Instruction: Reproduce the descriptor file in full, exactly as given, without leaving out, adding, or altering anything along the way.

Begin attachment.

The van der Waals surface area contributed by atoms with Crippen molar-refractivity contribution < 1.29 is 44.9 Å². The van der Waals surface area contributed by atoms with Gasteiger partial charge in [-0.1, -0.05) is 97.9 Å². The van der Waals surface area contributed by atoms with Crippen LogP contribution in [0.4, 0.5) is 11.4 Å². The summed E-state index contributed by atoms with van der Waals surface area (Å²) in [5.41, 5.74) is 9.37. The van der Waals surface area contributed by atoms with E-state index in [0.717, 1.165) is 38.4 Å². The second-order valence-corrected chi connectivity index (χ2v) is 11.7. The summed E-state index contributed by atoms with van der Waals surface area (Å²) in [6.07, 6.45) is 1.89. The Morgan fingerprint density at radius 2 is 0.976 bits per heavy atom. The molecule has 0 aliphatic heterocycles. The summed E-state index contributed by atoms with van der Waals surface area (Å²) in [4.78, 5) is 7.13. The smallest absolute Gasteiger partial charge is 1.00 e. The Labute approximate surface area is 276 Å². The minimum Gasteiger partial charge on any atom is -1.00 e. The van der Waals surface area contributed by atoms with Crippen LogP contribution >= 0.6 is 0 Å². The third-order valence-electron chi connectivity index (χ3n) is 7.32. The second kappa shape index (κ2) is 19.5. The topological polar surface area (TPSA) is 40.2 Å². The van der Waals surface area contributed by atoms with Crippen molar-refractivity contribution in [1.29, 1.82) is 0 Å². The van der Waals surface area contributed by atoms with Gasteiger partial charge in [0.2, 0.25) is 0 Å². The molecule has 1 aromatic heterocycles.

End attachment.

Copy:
The van der Waals surface area contributed by atoms with Crippen molar-refractivity contribution < 1.29 is 44.9 Å². The van der Waals surface area contributed by atoms with Gasteiger partial charge in [-0.1, -0.05) is 97.9 Å². The van der Waals surface area contributed by atoms with Crippen LogP contribution in [0.4, 0.5) is 11.4 Å². The summed E-state index contributed by atoms with van der Waals surface area (Å²) in [5.41, 5.74) is 9.37. The van der Waals surface area contributed by atoms with E-state index in [0.717, 1.165) is 38.4 Å². The second-order valence-corrected chi connectivity index (χ2v) is 11.7. The summed E-state index contributed by atoms with van der Waals surface area (Å²) in [6.07, 6.45) is 1.89. The Morgan fingerprint density at radius 2 is 0.976 bits per heavy atom. The molecule has 0 aliphatic heterocycles. The summed E-state index contributed by atoms with van der Waals surface area (Å²) in [4.78, 5) is 7.13. The smallest absolute Gasteiger partial charge is 1.00 e. The Labute approximate surface area is 276 Å². The minimum Gasteiger partial charge on any atom is -1.00 e. The van der Waals surface area contributed by atoms with Crippen LogP contribution >= 0.6 is 0 Å². The third-order valence-electron chi connectivity index (χ3n) is 7.32. The second kappa shape index (κ2) is 19.5. The topological polar surface area (TPSA) is 40.2 Å². The van der Waals surface area contributed by atoms with Crippen molar-refractivity contribution in [1.29, 1.82) is 0 Å². The van der Waals surface area contributed by atoms with Gasteiger partial charge in [0.2, 0.25) is 0 Å². The molecule has 1 aromatic heterocycles.